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When it comes to diet, fats generally get a bad rap.

For years, the world was convinced that removing dietary fats was the key to curbing cholesterol and keeping the heart healthy. But recently, scientists have narrowed down on certain fats, recognising that there are different types of fats, some of which are quite beneficial! Research is continuing to evolve on dietary fat, but some facts are clear.

Not all fats are created equal

Some fats are better for you than others and may even help to promote good health. Knowing the difference can help you determine which fats to avoid and which to eat in moderation.

Dietary fat, also known as fatty acids, can be found in foods from both plants and animals. Fat is as essential to your diet as protein and carbohydrates are in fuelling your body with energy. Certain bodily functions also rely on the presence of fat. For example, some vitamins require fat in order to dissolve into your bloodstream and provide nutrients. However, the excess calories from eating too much fat of any type can lead to weight gain.

What are the less healthy fats?

Two types of fats — saturated fat and trans fat — have been identified as potentially harmful to your health. Most saturated fats are animal fats. They’re found in high fat meats and dairy products. Trans fat should be avoided while saturated fats should be eaten very sparingly.

Saturated fat sources include:

fatty cuts of beef, pork and lamb

dark chicken meat and poultry skin

high fat dairy foods (whole milk, butter, cheese, sour cream, ice cream)

tropical oils (coconut oil, palm oil, cocoa butter)

lard

Trans fat: Avoid when possible

Short for “trans fatty acids,” trans fat appears in foods that contain partially hydrogenated vegetable oils. These are the unhealthiest fats. You might find trans fat in:

fried foods (French fries, doughnuts, deep-fried fast foods)

vegetable shortening

baked goods (cookies, cakes, pastries)

processed snack foods (crackers, microwave popcorn)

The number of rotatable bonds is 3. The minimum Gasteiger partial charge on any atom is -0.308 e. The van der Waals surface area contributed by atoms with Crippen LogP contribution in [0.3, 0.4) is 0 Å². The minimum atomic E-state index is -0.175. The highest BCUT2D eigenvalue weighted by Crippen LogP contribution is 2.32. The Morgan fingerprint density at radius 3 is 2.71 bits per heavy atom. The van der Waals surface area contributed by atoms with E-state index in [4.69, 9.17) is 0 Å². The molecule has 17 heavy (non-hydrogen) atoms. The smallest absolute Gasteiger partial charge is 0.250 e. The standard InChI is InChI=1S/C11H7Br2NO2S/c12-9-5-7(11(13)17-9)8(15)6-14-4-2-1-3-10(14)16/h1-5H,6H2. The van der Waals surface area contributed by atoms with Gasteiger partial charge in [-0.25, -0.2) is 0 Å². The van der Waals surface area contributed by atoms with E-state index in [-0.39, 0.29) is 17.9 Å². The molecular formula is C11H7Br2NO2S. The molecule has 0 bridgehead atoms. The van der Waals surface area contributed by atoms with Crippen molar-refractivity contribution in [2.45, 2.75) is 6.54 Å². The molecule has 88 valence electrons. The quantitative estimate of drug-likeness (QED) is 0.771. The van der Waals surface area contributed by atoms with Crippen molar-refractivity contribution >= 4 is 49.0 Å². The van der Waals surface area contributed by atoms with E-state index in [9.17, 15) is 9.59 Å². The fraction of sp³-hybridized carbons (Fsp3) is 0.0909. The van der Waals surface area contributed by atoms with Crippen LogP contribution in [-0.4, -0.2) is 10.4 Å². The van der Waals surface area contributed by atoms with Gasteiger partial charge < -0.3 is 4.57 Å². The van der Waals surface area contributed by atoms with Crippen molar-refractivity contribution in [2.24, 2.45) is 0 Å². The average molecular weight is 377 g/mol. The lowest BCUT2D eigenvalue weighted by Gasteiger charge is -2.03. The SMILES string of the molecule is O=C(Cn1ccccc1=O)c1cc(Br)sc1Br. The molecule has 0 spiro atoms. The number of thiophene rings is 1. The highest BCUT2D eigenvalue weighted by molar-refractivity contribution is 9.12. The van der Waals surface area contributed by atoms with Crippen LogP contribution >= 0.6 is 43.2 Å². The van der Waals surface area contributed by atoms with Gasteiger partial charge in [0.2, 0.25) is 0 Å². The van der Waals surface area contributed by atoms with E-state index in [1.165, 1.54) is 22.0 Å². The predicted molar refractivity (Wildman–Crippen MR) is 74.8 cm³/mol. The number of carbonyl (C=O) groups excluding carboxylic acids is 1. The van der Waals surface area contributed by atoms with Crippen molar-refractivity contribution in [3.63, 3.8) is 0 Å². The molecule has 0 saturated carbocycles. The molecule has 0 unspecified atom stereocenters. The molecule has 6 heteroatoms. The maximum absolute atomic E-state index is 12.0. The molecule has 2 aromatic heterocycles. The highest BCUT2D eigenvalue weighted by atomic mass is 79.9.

Like saturated fat, trans fat can raise LDL (bad) cholesterol, also known as “bad” cholesterol. Trans fat can also suppress HDL (good) cholesterol levels, or “good” cholesterol.

A 2018 review of 15 randomized controlled trials looked at saturated fats and heart disease. The researchers concluded that replacing saturated fat in your diet with polyunsaturated fats can reduce one’s weight, also reducing your heart disease risk.

“Just losing 10% of your body weight can also curb your risk of heart disease” suggests American Heart Association.

Foods with good fats

Doctors consider monounsaturated fat and polyunsaturated fat more “heart-healthy” fats. Foods that primarily contain these healthier fats tend to be liquid when they’re at room temperature. Research has consistently shown that eating foods that contain monounsaturated fat can improve your blood cholesterol level and decrease your risk for cardiovascular disease.

Foods with Monounsaturated fat include:

nuts (almonds, cashews, peanuts, pecans)

vegetable oils (olive oil, peanut oil)

peanut butter and almond butter

avocado

Polyunsaturated fat – Essential Fats

Polyunsaturated fats are known as “essential fats” because the body cannot make them and needs to get them from foods. Plant-based foods and oils are the primary source of this fat. Like monounsaturated fat, polyunsaturated fat can decrease your risk for heart disease by lowering blood cholesterol levels, according to the American Heart Association.

A certain type of this fat, called omega-3 fatty acids, has been shown to be particularly beneficial for your heart. Omega-3s appear to not only decrease the risk of coronary artery disease, but they also help lower blood pressure levels and guard against irregular heart rates. The following types of foods contain omega-3 fatty acids:

Seafood – salmon, herring, sardines, trout

Nuts & seeds – walnuts, almonds, flaxseed, chia seeds

canola oil

avocados

In addition to omega-3 fatty acids, you can find polyunsaturated fat in the following foods, which contain omega-6 fatty acids: tofu, roasted soybeans, walnuts, seeds (sunflower seeds, pumpkin seeds, sesame seeds) and vegetable oils (corn oil, safflower oil, sesame oil, sunflower oil).

The bottom line

Healthier fats are an important part of your diet, but it’s still crucial to moderate your consumption of them because all fats are high in calories. It’s a good idea to incorporate foods that contain monounsaturated and polyunsaturated fats into your diet. It’s a strategy that will help your heart and improve your quality of life.